wave.jpgShips will be attacked, improvised explosives devices will be detonated, and fires will rage across the Bay Area during a statewide anti-terrorism exercise today.

The events, which are all simulated, are part of Golden Guardian, an annual homeland security and disaster preparedness exercise that Gov. Arnold Schwarzenegger started in 2004.

This year’s drill will test local responses to terrorist attacks on ports, said Karen Boyd, a spokeswoman for the city of Oakland. Drills in other years have included simulated natural disasters and disease outbreaks.

Today, emergency personnel at the Port of Oakland will simulate an attack on a container ship in which the ensuing explosion causes an onboard fire and hazardous materials release.

A fictional plume will then drift over the city of Oakland, forcing a simulated evacuation. About 300 people will participate.

Boyd said the drill is a good opportunity for local agencies to coordinate response plans for a crisis at the port, which she called one of the area’s “most sensitive assets.”

Members of every city agency and department, including police, fire, public works, parks and recreation and planning, will participate.

“It’s the fifth largest port in country and an important economic engine, not just for the Bay Area but the Central Valley and other parts of the country,” Boyd said. “It’s critical we protect it.”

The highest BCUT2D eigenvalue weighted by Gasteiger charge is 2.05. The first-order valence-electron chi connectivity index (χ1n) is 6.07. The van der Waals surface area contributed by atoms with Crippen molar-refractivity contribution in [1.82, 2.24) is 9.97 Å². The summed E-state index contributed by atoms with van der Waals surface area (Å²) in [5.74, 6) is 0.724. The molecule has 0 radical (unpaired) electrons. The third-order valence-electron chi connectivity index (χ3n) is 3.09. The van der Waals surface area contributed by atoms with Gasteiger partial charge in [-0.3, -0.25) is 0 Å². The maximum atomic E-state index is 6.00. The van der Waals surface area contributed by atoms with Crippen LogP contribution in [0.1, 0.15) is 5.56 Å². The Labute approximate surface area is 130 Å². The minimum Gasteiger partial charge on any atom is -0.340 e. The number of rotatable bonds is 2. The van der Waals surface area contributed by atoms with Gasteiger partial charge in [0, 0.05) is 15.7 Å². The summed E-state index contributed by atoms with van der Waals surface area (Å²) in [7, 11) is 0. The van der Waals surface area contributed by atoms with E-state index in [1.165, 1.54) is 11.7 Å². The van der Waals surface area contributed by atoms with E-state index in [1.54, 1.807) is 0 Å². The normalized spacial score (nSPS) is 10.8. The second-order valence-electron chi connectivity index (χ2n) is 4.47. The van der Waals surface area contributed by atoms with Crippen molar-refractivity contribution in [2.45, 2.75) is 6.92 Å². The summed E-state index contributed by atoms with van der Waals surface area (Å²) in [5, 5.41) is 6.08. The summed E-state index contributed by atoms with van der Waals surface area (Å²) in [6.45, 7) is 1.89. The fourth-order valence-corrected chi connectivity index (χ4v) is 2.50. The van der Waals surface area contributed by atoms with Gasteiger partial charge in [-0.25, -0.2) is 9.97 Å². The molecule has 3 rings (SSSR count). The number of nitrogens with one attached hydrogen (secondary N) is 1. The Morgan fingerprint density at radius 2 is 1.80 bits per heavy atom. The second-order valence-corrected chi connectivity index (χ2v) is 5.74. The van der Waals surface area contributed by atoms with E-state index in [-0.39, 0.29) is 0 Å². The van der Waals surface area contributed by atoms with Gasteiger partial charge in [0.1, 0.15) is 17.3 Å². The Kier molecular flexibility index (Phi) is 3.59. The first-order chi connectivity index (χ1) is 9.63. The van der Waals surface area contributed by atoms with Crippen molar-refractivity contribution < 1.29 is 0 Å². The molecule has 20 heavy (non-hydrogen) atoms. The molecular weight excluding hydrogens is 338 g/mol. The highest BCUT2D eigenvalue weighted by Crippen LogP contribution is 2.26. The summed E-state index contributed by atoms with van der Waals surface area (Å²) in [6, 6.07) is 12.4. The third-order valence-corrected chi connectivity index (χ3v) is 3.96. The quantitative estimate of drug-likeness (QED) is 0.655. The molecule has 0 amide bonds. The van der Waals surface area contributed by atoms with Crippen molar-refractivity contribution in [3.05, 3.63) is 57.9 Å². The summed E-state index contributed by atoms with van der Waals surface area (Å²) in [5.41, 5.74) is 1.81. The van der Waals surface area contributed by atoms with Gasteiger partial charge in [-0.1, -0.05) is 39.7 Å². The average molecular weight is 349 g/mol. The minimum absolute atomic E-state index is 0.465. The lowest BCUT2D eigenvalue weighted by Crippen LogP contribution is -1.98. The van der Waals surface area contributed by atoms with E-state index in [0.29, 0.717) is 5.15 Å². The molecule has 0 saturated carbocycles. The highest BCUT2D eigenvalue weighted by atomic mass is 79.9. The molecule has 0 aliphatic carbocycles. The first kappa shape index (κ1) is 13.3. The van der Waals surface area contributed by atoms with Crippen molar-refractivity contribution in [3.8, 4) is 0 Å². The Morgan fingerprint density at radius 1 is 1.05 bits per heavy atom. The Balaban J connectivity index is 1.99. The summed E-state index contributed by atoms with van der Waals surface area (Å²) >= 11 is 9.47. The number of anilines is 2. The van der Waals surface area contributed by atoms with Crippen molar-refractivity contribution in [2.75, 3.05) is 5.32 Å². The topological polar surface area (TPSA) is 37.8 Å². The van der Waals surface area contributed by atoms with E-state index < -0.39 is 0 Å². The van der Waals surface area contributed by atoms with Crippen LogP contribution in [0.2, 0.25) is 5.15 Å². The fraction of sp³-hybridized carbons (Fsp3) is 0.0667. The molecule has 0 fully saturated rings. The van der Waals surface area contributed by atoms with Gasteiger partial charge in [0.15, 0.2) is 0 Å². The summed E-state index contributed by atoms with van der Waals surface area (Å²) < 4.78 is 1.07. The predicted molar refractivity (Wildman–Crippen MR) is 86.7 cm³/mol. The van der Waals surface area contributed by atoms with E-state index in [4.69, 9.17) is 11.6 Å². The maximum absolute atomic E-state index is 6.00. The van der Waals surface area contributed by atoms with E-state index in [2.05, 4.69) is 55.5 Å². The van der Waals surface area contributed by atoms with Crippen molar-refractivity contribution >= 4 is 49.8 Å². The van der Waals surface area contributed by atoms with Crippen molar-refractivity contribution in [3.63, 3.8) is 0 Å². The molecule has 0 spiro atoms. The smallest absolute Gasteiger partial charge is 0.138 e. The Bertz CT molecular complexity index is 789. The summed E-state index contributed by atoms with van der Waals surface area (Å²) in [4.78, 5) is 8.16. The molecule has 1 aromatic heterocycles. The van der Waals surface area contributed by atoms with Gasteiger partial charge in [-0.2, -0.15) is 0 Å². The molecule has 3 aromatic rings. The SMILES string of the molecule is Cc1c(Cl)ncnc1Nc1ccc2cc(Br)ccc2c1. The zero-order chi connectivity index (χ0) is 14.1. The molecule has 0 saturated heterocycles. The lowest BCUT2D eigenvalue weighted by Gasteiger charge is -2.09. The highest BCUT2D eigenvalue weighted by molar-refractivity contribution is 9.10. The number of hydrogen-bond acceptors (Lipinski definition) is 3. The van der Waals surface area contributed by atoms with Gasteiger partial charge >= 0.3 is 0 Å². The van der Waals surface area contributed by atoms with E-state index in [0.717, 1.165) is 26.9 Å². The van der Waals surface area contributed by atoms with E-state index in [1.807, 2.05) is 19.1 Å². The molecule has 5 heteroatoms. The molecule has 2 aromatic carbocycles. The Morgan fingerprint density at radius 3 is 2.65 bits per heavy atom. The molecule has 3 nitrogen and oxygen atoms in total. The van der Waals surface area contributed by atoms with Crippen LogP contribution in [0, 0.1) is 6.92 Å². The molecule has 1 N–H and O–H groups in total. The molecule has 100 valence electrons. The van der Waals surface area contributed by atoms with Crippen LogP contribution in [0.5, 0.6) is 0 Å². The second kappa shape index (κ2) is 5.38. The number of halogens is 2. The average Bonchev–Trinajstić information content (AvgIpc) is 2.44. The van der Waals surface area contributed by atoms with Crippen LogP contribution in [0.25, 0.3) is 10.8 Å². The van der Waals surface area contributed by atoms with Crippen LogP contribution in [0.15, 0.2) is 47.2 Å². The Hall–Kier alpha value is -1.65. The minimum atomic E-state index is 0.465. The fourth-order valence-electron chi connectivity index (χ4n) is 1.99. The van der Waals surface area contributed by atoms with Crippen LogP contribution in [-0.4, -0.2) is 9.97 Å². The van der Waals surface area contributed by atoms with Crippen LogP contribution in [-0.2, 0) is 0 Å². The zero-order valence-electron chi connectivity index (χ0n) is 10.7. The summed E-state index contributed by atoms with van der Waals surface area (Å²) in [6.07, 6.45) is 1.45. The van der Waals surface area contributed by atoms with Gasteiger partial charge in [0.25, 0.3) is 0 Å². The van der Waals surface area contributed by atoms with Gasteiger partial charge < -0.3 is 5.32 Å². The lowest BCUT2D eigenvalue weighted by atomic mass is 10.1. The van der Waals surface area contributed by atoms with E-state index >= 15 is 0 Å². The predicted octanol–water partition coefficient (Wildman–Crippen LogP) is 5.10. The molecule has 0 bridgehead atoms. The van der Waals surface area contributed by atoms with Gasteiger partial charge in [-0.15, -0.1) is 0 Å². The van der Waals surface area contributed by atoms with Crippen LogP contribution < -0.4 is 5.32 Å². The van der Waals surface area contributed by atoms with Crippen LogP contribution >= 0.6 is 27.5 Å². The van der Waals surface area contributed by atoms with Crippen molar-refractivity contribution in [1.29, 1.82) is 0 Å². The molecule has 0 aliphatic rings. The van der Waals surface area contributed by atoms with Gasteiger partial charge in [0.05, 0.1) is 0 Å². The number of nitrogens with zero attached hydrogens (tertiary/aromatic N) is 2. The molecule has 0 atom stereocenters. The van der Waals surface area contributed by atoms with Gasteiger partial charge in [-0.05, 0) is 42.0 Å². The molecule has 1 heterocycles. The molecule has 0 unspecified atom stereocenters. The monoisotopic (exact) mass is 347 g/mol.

Another drill in Redwood City will feature about 400 people participating in a simulated terrorist attack in which a ship is blown up.

The explosion will cause a simulated chemical release and fire, followed by a second explosion that will cause a building to collapse with victims trapped inside.

Emergency staff will respond to simulated injuries, perform triage, decontaminate the area and perform collapsed building rescues.

Although the event is not open to the public, emergency personnel and equipment will be visible near Seaport Boulevard. Members of the public are advised not to be alarmed by the activity.

In San Francisco, dolphins with the Navy Marine Mammal Program will uncover an IED and signal its location to divers. A dive team will then find and recover the device.

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